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Basketball legend Jerry West dies at 86

REUTERS/JOSHUA ROBERTS/FILE PHOTO
                                President Donald Trump presents the Presidential Medal of Freedom to NBA Hall of Famer Jerry West in the Oval Office of the White House in Washington, in September 2019. West, widely regarded as one of the greatest basketball players of all-time whose silhouette was the inspiration for the National Basketball Association’s logo, has died at the age of 86.
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REUTERS/JOSHUA ROBERTS/FILE PHOTO

President Donald Trump presents the Presidential Medal of Freedom to NBA Hall of Famer Jerry West in the Oval Office of the White House in Washington, in September 2019. West, widely regarded as one of the greatest basketball players of all-time whose silhouette was the inspiration for the National Basketball Association’s logo, has died at the age of 86.

Jerry West, widely regarded as one of the greatest basketball players of all-time whose silhouette was the inspiration for the National Basketball Association’s logo, has died at the age of 86.

The Los Angeles Clippers, where he worked as an executive, confirmed the death today, saying the 14-time NBA all-star passed away peacefully with his wife Karen by his side.

“Jerry West was a basketball genius and a defining figure in our league for more than 60 years,” NBA Commissioner Adam Silver said in a statement.

“He distinguished himself not only as an NBA champion and an all-star in all 14 of his playing seasons but also as a consummate competitor who embraced the biggest moments.

“He was the league’s first Finals MVP and made rising to the occasion his signature quality, earning him the nickname ‘Mr. Clutch’.”

West, who played as a shooting guard, led the Los Angeles Lakers to nine NBA Finals but only once hoisted the championship trophy.

He remains the only person named most valuable player of the championship series despite playing for the losing team having won the award in 1969.

Taken with the second overall pick in the 1960 NBA draft by the Minneapolis Lakers before the team relocated to Los Angeles, West became the third player to reach 25,000 points and retired in 1974 holding the records for career post-season scoring and the highest average in a playoff series.

West was co-captain of the 1960 U.S. men’s basketball team that won the Olympic gold medal.

In 2019 West was awarded the Presidential Medal of Freedom by President Donald Trump.

The sharp-shooting West was inducted into the Basketball Hall of Fame as a player in 1980 and will be honored again later this year when he is enshrined as a contributor.

“As a player and an executive, his profound impact on the game of basketball is matched only by his character and integrity,” said the Basketball Hall of Fame in a statement.

After his playing career West, whose other nickname was “The Logo” went on to become one of the NBA’s top executives.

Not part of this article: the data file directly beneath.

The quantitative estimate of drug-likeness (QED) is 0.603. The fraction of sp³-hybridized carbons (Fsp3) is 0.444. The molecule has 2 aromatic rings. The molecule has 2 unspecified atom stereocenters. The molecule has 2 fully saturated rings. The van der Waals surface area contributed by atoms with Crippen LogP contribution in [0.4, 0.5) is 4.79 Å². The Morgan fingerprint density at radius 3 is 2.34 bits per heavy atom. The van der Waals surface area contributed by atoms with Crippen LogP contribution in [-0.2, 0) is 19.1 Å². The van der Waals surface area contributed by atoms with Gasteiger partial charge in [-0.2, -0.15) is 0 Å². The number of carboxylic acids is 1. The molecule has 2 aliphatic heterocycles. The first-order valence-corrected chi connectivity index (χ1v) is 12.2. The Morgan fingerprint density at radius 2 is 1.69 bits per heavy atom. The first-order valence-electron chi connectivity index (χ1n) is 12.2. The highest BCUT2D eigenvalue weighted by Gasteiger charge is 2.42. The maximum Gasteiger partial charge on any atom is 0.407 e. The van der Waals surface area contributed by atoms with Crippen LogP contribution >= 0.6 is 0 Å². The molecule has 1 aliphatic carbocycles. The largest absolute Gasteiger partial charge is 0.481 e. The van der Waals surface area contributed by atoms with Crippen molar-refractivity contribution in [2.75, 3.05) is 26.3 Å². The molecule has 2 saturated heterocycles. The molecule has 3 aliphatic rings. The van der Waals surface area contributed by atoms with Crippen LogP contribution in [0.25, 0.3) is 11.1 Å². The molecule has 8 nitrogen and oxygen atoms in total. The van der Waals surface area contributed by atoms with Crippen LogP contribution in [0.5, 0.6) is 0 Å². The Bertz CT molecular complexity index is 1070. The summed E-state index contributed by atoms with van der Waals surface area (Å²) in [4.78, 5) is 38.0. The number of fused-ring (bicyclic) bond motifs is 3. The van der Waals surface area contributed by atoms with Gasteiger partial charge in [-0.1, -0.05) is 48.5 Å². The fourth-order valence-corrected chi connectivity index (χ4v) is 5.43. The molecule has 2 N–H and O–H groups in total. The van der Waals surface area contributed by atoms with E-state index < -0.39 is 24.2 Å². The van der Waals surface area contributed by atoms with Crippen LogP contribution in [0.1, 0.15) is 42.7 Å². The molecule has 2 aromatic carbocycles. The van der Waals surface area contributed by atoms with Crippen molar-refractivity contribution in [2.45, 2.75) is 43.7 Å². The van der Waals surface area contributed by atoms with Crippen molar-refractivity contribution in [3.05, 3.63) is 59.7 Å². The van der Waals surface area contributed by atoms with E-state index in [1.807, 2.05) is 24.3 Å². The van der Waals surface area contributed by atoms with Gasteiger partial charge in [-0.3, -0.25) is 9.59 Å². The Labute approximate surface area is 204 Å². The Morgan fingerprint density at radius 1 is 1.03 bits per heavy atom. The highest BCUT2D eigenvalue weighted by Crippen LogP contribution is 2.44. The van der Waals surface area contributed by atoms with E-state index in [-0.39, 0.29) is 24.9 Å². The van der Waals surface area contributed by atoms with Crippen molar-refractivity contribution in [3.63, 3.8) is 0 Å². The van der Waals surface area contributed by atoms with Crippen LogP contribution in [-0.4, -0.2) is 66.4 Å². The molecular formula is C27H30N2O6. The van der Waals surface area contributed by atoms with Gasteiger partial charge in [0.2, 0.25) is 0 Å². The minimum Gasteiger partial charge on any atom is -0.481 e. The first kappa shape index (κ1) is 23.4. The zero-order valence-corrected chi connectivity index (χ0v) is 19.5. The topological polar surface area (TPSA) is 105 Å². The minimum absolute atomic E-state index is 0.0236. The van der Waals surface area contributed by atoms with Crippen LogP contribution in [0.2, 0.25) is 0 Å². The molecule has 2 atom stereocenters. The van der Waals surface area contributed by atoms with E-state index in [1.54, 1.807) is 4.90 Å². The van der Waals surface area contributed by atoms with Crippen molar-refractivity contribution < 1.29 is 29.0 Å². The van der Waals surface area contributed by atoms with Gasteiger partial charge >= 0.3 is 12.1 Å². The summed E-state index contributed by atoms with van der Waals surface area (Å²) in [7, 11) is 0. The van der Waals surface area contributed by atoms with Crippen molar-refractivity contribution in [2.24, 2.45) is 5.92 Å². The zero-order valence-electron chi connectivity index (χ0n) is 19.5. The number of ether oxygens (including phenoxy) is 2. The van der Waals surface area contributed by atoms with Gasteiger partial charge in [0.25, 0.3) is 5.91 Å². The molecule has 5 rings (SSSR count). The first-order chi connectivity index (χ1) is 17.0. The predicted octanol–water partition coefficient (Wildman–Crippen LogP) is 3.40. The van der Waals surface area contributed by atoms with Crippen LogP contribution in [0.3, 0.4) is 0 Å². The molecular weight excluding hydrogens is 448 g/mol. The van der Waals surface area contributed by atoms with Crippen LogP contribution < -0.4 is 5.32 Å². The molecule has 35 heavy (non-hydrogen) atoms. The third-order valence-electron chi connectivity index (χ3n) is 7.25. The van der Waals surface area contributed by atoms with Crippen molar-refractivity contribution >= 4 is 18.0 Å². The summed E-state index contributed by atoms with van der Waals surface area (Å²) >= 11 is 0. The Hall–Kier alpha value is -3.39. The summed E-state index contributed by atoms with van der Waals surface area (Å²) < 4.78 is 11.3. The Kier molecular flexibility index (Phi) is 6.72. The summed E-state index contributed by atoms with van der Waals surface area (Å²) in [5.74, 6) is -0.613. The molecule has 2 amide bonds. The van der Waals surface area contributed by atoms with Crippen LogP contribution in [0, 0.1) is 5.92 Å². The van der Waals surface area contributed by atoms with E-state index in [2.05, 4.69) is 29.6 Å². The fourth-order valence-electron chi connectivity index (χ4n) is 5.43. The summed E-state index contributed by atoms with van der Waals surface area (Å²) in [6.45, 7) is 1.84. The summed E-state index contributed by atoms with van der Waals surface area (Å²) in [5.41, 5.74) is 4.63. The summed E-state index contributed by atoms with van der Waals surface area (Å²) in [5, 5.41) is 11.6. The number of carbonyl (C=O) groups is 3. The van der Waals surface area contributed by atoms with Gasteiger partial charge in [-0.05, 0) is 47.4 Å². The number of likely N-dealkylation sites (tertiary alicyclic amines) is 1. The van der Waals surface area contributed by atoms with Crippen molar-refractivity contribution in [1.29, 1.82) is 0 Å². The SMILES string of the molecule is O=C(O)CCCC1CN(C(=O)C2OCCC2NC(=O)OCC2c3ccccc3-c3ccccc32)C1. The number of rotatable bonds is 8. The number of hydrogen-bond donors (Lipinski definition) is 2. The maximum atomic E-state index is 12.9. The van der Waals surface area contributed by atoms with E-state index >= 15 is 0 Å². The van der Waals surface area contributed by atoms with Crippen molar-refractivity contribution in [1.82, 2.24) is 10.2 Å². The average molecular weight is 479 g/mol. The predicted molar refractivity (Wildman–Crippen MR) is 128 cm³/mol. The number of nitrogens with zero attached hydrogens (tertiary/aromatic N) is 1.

As general manager and executive vice president of the Lakers he built six championship teams, showing a shrewd eye for talent by drafting Magic Johnson before bringing in Kobe Bryant and Shaquille O’Neal.

He also had front office stints with the Memphis Grizzlies, the Golden State Warriors, where he won two more titles and the Clippers, twice being named the NBA’s executive of the year.

His legacy extends beyond his own achievements on the court, living on through his family, notably his son Jonnie West and daughter-in-law, Michelle Wie West.

Michelle Wie West — a renowned professional golfer, Hawaii native and graduate of Punahou School — married Jonnie West, the son of Jerry West and the director of basketball operations for the Golden State Warriors, in Beverly Hills in August 2019.

The couple welcomed their first child, daughter Makenna Kamalei Yoona West, on June 19, 2020. Wie West announced on May 13 that she is expecting her second child.

News of West’s death triggered an outpouring of tributes on social media from fans and the game’s giants.

“Will truly miss our convos my dear friend! My thoughts and prayers goes out to your wonderful family! Forever love Jerry! Rest in Paradise my guy!,” posted the Lakers’ LeBron James, the NBA’s all-time leading scorer, on X.

Michael Jordan offered his condolences, issuing an emotional statement through ESPN broadcaster Stephen A. Smith.

“I am so deeply saddened at the news of Jerry’s passing,” Jordan said in a statement. “He was truly a friend and a mentor. Like an older brother to me.

“I valued his friendship and knowledge.

“I always wished I could’ve played against him as a competitor, but the more I came to know him, I wish I had been his teammate.

“He will be forever missed. My condolences to his wife Karen and his sons. Rest in peace, Logo.”


Additional reporting by Honolulu Star-Advertiser staff.


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